Newsom's order directs the California Air Resources Board to figure out how the state can end oil production in a “very rigorous, open, transparent, analytical process.” The board could decide to do it before 2045, but not after.

“When you look at the science, we can’t be extracting oil after 2045,” he said. “That’s the only way we are going to achieve our carbon goals is by significantly reducing and ending extraction of oil.”

Fracking — short for hydraulic fracturing, the process of extracting oil and gas embedded in rock deep underground — accounts for a small portion of the state’s oil and gas production each year. But environmental advocates have long sought its banishment because of its harmful effects on the environment and public health.

Last year, Newsom said he did not have the authority to ban fracking on his own and asked the Legislature to do it instead. Two state senators, both Democrats, tried to do it. But last week their bill died in the Legislature because not enough lawmakers supported it.

Now, Newsom says he can do it himself, but it's unclear what changed his mind. California Natural Resources Secretary Wade Crowfoot said Friday that Newsom believes the best way to ban fracking is to change the law. But, when it became clear that wouldn't happen, Crowfoot said Newsom “directed us through our regulatory authorities to protect the environment and public safety to end the practice of fracking.”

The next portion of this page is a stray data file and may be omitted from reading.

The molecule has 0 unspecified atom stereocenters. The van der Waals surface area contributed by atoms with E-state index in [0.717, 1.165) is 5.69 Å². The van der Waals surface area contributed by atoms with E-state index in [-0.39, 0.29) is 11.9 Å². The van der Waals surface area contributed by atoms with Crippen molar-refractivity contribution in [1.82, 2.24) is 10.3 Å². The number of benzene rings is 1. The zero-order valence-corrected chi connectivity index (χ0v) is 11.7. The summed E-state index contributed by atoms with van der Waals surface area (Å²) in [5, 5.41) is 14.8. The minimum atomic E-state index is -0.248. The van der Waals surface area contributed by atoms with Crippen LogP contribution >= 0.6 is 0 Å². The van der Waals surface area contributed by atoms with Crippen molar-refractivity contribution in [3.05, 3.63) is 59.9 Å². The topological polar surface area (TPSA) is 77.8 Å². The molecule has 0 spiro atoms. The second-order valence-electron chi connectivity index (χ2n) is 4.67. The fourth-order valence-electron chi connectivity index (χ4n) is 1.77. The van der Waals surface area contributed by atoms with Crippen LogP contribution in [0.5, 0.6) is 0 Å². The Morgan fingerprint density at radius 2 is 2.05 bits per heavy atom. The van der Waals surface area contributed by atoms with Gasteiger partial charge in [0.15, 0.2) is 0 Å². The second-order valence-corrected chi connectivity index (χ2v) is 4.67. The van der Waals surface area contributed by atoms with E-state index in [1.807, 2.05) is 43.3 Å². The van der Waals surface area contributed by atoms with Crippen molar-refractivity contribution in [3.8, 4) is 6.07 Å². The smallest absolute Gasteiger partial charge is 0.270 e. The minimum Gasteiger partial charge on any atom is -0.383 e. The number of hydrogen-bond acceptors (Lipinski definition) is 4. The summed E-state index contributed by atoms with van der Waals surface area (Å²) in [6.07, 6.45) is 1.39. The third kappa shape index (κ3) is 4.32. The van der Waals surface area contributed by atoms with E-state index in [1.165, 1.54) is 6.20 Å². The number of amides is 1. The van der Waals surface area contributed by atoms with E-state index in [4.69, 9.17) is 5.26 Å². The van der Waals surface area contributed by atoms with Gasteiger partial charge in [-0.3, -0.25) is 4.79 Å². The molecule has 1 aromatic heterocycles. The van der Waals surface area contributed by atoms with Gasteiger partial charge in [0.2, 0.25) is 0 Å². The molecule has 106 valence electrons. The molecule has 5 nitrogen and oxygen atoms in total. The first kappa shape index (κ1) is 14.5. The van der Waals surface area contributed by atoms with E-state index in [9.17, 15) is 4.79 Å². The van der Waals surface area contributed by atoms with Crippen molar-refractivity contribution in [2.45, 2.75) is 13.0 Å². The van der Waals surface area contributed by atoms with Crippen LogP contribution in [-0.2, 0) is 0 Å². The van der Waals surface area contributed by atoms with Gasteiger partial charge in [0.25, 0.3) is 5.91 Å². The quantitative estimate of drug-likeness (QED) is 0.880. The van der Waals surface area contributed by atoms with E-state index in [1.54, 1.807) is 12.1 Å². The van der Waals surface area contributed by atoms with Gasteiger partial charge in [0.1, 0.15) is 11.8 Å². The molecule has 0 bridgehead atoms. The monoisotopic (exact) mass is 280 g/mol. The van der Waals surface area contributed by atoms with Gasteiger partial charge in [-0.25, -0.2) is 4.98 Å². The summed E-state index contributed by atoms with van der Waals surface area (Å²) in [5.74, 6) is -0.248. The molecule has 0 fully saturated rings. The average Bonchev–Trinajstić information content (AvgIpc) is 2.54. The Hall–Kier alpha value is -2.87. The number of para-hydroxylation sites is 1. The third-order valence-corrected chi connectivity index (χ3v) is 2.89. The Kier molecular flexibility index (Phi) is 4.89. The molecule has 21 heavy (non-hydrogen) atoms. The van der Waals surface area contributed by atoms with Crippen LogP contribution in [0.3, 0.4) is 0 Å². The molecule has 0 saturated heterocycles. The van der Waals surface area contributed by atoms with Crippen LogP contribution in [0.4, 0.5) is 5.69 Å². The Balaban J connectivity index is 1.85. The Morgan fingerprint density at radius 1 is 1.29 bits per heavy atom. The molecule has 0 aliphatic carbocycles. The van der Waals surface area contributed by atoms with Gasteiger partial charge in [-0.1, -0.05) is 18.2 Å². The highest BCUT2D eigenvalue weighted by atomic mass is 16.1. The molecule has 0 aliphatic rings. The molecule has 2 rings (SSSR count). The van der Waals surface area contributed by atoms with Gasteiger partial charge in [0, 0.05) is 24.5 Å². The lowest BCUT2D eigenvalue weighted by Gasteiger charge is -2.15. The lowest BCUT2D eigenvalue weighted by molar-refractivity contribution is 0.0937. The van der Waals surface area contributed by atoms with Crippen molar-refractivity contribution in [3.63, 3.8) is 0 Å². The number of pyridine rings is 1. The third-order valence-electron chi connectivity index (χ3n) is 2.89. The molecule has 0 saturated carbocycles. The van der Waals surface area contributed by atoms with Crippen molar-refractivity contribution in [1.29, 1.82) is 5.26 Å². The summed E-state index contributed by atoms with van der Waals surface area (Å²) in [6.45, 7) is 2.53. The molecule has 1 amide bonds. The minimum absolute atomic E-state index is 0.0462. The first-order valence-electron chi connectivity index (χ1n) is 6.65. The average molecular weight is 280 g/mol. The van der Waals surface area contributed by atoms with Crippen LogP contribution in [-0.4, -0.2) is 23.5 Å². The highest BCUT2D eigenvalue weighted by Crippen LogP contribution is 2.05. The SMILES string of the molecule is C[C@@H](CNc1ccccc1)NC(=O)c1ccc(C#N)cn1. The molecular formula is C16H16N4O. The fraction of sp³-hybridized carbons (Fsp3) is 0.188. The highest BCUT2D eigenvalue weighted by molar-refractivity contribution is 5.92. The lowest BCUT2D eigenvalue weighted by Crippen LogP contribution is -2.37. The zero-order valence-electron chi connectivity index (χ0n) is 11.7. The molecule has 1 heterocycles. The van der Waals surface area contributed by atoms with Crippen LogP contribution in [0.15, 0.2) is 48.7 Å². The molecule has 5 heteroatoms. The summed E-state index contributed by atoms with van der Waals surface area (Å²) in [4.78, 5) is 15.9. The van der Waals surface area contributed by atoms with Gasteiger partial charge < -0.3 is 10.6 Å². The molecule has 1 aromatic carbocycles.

Newsom did temporarily halt new fracking permits in 2019 after he discovered a sharp increase in new permits since he took office, which also prompted him to fire the state's top oil and gas regulator. That ban lifted in April 2020 after a team of independent scientists reviewed the state's permitting process.

Since taking office, the Newsom administration has issued 291 fracking permits, according to an analysis of state data by FracTracker Alliance. Still, some environmental groups were hoping Newsom would act faster.

“It's historic and globally significant that Gov. Newsom has committed California to phase out fossil fuel production and ban fracking, but we don't have time for studies and delays,” said Kassie Siegel, director of the Center for Biological Diversity's Climate Law Institute. “Every fracking and drilling permit issued does more damage to our health and climate.”

The Newsom administration said the state's rule-making process, while lengthy, is needed to make sure any new rule survives a lawsuit.

“We want this prohibition to be durable,” Crowfoot said.

The California League of Conservation voters praised Newsom, saying the announcement “is the consistent leadership our state needs if we stand a chance of preventing major climate catastrophe.”

But some in Newsom's own party were critical, including state Sen. Melissa Hurtado, a Democrat from the Central Valley, who said the fracking ban would lead to higher energy prices that would in turn increase food prices.

“The governor's actions could not come at a worse time for the Central Valley, which is already reeling from a drought that — together with this decision — may cause a national food crisis,” she said.